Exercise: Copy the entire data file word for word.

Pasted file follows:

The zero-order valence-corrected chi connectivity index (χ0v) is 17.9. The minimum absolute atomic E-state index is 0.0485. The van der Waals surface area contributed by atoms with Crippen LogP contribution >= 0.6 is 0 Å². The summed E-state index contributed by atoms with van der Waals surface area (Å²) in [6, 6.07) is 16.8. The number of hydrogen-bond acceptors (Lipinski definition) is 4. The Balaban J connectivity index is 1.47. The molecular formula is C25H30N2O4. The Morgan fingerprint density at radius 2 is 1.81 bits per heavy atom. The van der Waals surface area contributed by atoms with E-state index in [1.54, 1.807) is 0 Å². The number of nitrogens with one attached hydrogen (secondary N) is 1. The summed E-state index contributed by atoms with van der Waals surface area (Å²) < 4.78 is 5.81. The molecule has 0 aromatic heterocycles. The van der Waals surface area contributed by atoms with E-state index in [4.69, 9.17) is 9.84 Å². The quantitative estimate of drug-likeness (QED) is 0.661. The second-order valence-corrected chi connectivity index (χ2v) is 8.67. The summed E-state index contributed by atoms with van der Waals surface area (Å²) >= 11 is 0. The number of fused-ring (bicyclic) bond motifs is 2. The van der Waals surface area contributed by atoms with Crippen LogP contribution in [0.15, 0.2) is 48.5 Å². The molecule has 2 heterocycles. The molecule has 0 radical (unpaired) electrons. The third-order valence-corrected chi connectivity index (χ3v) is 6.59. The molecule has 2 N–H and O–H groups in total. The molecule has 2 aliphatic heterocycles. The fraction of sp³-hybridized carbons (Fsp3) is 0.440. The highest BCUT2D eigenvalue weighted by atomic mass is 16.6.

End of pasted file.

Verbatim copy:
The zero-order valence-corrected chi connectivity index (χ0v) is 17.9. The minimum absolute atomic E-state index is 0.0485. The van der Waals surface area contributed by atoms with Crippen LogP contribution >= 0.6 is 0 Å². The summed E-state index contributed by atoms with van der Waals surface area (Å²) in [6, 6.07) is 16.8. The number of hydrogen-bond acceptors (Lipinski definition) is 4. The Balaban J connectivity index is 1.47. The molecular formula is C25H30N2O4. The Morgan fingerprint density at radius 2 is 1.81 bits per heavy atom. The van der Waals surface area contributed by atoms with E-state index in [1.54, 1.807) is 0 Å². The number of nitrogens with one attached hydrogen (secondary N) is 1. The summed E-state index contributed by atoms with van der Waals surface area (Å²) < 4.78 is 5.81. The molecule has 0 aromatic heterocycles. The van der Waals surface area contributed by atoms with E-state index in [4.69, 9.17) is 9.84 Å². The quantitative estimate of drug-likeness (QED) is 0.661. The second-order valence-corrected chi connectivity index (χ2v) is 8.67. The summed E-state index contributed by atoms with van der Waals surface area (Å²) >= 11 is 0. The number of fused-ring (bicyclic) bond motifs is 2. The van der Waals surface area contributed by atoms with Crippen LogP contribution in [0.15, 0.2) is 48.5 Å². The molecule has 2 heterocycles. The molecule has 0 radical (unpaired) electrons. The third-order valence-corrected chi connectivity index (χ3v) is 6.59. The molecule has 2 N–H and O–H groups in total. The molecule has 2 aliphatic heterocycles. The fraction of sp³-hybridized carbons (Fsp3) is 0.440. The highest BCUT2D eigenvalue weighted by atomic mass is 16.6.